COLUMBIA -- As ubiquitous as Stephen Garcia has been on the South Carolina sports map the past 20 months, it's easy to forget the Gamecocks quarterback has made one career start.
But USC coach Steve Spurrier is reminded of Garcia's youth and inexperience each time he has popped in tape of the LSU game.
Garcia was sacked six times by the defending national champions, at least four of which could have been avoided, according to Spurrier. As a blue-chip recruit in Tampa, Fla., Garcia rode his strong right arm and quick feet to a No. 4 ranking in Rivals.com's list of dual-threat quarterback prospects.
But to borrow a sentiment from "The Wizard of Oz," Garcia is not at Jefferson High anymore.
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"I think in high school, he'd look down the field, (and) if he didn't throw it he'd say, 'Well, I'll take off running,'" Spurrier said Tuesday. "He's going to break that habit. ... Every now and then, it's fine when you have an opening. But when there's no openings there, you just can't start running around. You've got to throw it away or find somebody. You can't just go down with it for an 8-yard sack."
Learning when to hold it (and scramble) and when to fold it (throw it away) is part of the maturation process for Garcia, a redshirt freshman whose development was stalled by suspensions each of his first two springs.
Spurrier has appeared torn between giving Garcia on-the-job training and living with the mistakes and having him split time with redshirt sophomore Chris Smelley. After saying last week Garcia might be best suited coming off the bench, Spurrier announced Tuesday that Garcia would make his second start Saturday against Tennessee.
"If he struggles and has a lot of problems, Chris Smelley may go in. We'll just have to see how it goes," Spurrier said. "Give Stephen every opportunity, if he seems to know what he's doing in there, making good decisions. But Chris is very capable of playing, also."
Garcia has played in four games, although his first appearance was a three-play cameo against Georgia. A month later, the 6-foot-2, 221-pound Garcia replaced Smelley at Kentucky and led a fourth-quarter rally in a 24-17 win.
Garcia completed 10 of 14 passes for 169 yards and a touchdown against the Wildcats -- a performance that earned him freshman-of-the-week honors in the SEC and the start against LSU.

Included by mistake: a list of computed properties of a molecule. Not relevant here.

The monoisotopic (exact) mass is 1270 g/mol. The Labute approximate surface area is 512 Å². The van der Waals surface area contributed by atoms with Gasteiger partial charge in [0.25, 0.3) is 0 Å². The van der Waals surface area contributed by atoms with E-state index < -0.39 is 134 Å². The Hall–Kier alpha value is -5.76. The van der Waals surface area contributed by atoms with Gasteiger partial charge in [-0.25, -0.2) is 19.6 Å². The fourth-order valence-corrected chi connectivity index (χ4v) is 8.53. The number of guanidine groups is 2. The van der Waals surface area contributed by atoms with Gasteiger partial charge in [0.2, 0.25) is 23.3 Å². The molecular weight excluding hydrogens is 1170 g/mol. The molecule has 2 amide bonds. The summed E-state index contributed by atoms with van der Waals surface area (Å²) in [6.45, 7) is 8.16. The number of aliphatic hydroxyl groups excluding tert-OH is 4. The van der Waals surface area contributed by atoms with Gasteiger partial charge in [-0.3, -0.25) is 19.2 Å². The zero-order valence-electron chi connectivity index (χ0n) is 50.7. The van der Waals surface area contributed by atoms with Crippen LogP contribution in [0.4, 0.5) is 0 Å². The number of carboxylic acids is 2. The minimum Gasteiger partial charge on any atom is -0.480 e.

Spurrier does not want Garcia to shelve his scrambling ability, but he would like the right-hander to go through his route progressions before he tucks it and runs.
"Certainly, the ability to dodge people is very helpful. Stephen can do that, and he can break some arm tackles getting free," Spurrier said. "We're not discouraging him from running occasionally. We're just trying to encourage him to get rid of the ball at times and don't take those sacks."
Garcia's ability to recognize blitzes and plays where a throwaway is the best option will come with experience, according to Spurrier. The coach pointed to Alabama's John Parker Wilson as an example of a quarterback who has learned how to eliminate, or at least reduce, "those bad plays, those sacks."
Spurrier is not the only coach dealing with learning-curve issues inherent in young quarterbacks. LSU's Jarrett Lee, who attended the Elite 11 quarterback camp with Garcia in 2006, threw three interceptions, two of which were returned for touchdowns, in the Tigers' 52-38 loss to Georgia on Saturday.
LSU coach Les Miles told reporters his staff would limit the offense to put Lee more at ease under center.
"When he's playing and comfortable, he's pretty talented," Miles said.
USC coaches think the same of Garcia, who has completed 60.7 percent of his passes with three touchdowns and two interceptions. Garcia's pass efficiency rating of 141.25 would rank third among SEC quarterbacks if he had enough attempts to qualify.
The top two passers on the list: Reigning Heisman Trophy winner Tim Tebow and three-year starter Matthew Stafford.
"Hopefully, in time (Garcia) will have much more awareness of what's going on and what he needs to do," Spurrier said. "We try to give him a plan on each play, but sometimes he reverts back to his old habits, which is human nature. A lot of us do at times."
Whether Spurrier will be patient enough to allow Garcia to break those habits remains to be seen.